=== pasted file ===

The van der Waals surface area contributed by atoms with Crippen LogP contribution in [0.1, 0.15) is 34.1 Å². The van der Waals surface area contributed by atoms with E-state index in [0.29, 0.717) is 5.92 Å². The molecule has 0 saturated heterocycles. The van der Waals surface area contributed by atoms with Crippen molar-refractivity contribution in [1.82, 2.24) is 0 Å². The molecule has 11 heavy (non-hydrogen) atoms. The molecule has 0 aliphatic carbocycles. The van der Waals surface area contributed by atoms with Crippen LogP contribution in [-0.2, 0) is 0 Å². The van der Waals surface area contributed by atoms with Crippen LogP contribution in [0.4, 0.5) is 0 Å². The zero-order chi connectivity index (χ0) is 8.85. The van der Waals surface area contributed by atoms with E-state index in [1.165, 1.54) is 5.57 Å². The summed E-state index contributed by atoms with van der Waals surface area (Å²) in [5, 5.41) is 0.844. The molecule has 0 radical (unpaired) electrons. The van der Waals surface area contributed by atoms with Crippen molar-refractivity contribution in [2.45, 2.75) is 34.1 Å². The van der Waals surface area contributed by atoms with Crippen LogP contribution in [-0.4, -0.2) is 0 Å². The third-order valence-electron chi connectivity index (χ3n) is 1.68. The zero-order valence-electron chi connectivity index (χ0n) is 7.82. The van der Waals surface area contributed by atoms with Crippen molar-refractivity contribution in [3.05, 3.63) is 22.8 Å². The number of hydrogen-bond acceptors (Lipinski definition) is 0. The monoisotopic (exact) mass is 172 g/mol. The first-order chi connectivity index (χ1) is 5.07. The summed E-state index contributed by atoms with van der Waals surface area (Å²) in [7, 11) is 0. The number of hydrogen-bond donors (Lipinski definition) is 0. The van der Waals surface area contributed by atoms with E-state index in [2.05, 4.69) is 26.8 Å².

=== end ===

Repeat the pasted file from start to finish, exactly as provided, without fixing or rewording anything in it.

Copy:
The van der Waals surface area contributed by atoms with Crippen LogP contribution in [0.1, 0.15) is 34.1 Å². The van der Waals surface area contributed by atoms with E-state index in [0.29, 0.717) is 5.92 Å². The molecule has 0 saturated heterocycles. The van der Waals surface area contributed by atoms with Crippen molar-refractivity contribution in [1.82, 2.24) is 0 Å². The molecule has 11 heavy (non-hydrogen) atoms. The molecule has 0 aliphatic carbocycles. The van der Waals surface area contributed by atoms with Crippen LogP contribution in [-0.2, 0) is 0 Å². The van der Waals surface area contributed by atoms with Crippen LogP contribution in [0.4, 0.5) is 0 Å². The zero-order chi connectivity index (χ0) is 8.85. The van der Waals surface area contributed by atoms with E-state index in [1.165, 1.54) is 5.57 Å². The summed E-state index contributed by atoms with van der Waals surface area (Å²) in [5, 5.41) is 0.844. The molecule has 0 radical (unpaired) electrons. The van der Waals surface area contributed by atoms with Crippen molar-refractivity contribution in [2.45, 2.75) is 34.1 Å². The van der Waals surface area contributed by atoms with Crippen LogP contribution in [-0.4, -0.2) is 0 Å². The third-order valence-electron chi connectivity index (χ3n) is 1.68. The zero-order valence-electron chi connectivity index (χ0n) is 7.82. The van der Waals surface area contributed by atoms with Crippen molar-refractivity contribution in [3.05, 3.63) is 22.8 Å². The number of hydrogen-bond acceptors (Lipinski definition) is 0. The monoisotopic (exact) mass is 172 g/mol. The first-order chi connectivity index (χ1) is 5.07. The summed E-state index contributed by atoms with van der Waals surface area (Å²) in [7, 11) is 0. The number of hydrogen-bond donors (Lipinski definition) is 0. The van der Waals surface area contributed by atoms with E-state index in [2.05, 4.69) is 26.8 Å².